If brain damage didn’t kill your loved one, but changed it forever, you’re in one of life’s toughest paradoxes. Your loved one has not physically disappeared, and yet they are not the same anymore. They have changed. And it’s not just because of the physical disability that often accompanies brain damage, but also because of personality changes.
How can you explain that your loved one has become a stranger? That they are not who they once were? The way they are is still changing. Perhaps the former social butterfly is now apathetic and closed off. Some of us still recognize him and some don’t.
Your husband, father, brother was once very respectful and highly educated. But due to brain damage, he isn’t anymore. His brain has “turned off” the switch to social norms. He no longer has certain social filters. There is no self-control and anyone who doesn’t know they’ve been hurt will just think they’re rude.
Your loved one may be unaware of their brain damage
People with brain damage are often less aware of the consequences than their relatives. Brain damage is sometimes like that. It looks like a defense mechanism protecting them from the full weight of what happened to them.
The fact is that this mechanism exists. It is a pathological condition of people who have suffered brain damage and have neurological (cognitive) problems, but are not aware of the difficulties they cause. This clinical phenomenon is called “anosognosia”. Anosognosia refers to those who have no perception of their functional neurological disorders.
In other words, they are somewhat incapable of fully understanding the consequences of their injuries, be they cognitive, physical or behavioral. Often they are not aware of their problems when it comes to, for example, attention or explosive reactions.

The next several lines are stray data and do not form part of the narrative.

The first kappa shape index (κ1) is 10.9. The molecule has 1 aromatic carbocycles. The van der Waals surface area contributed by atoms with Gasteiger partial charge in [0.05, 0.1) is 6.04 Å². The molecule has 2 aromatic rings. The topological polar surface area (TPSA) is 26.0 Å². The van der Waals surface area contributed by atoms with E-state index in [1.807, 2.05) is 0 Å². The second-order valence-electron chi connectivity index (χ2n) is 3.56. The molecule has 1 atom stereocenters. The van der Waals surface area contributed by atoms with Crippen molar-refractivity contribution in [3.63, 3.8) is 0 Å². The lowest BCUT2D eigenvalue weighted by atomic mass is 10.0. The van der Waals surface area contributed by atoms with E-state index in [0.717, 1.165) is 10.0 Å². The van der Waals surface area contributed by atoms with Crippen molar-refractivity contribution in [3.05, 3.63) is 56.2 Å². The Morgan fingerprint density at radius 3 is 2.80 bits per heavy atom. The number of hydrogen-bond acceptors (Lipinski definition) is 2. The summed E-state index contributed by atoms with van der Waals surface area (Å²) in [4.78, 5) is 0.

There are cases where people with brain damage can no longer walk, but blame others for not letting them do things themselves. They may have a hard time acknowledging what happened to them and how it affects them.
Families mourn when a loved one remains but is greatly changed
All this creates feelings of powerlessness and frustration in the family. The only thing worse than not being the same is that he doesn’t even realize he’s not the same anymore. The change is difficult for those around him.
Imagine that someone in your family or circle of friends is still alive, but is no longer the person you knew. His way of being and going through life has changed. This is one of the most difficult things the family of a patient with brain damage has to deal with.
The dynamics of the family will change. The puzzle breaks, the pieces fly away. Now is the time to adjust our perspective and bring order to this sudden chaos. Disturbing feelings can arise, such as envy, despair, insecurity… guilt. You will feel many things. After all, it is a loss.
That’s why it’s so important to emphasize that brain damage will change the lives of everyone involved. It is essential that you share your mixed feelings so that you can help your loved one cope better with the experience. Reposition the pieces of your life with them and give it new meaning. It is an exercise in courage and admirable wisdom.
Finally, we would like to express our full support to families affected by brain damage.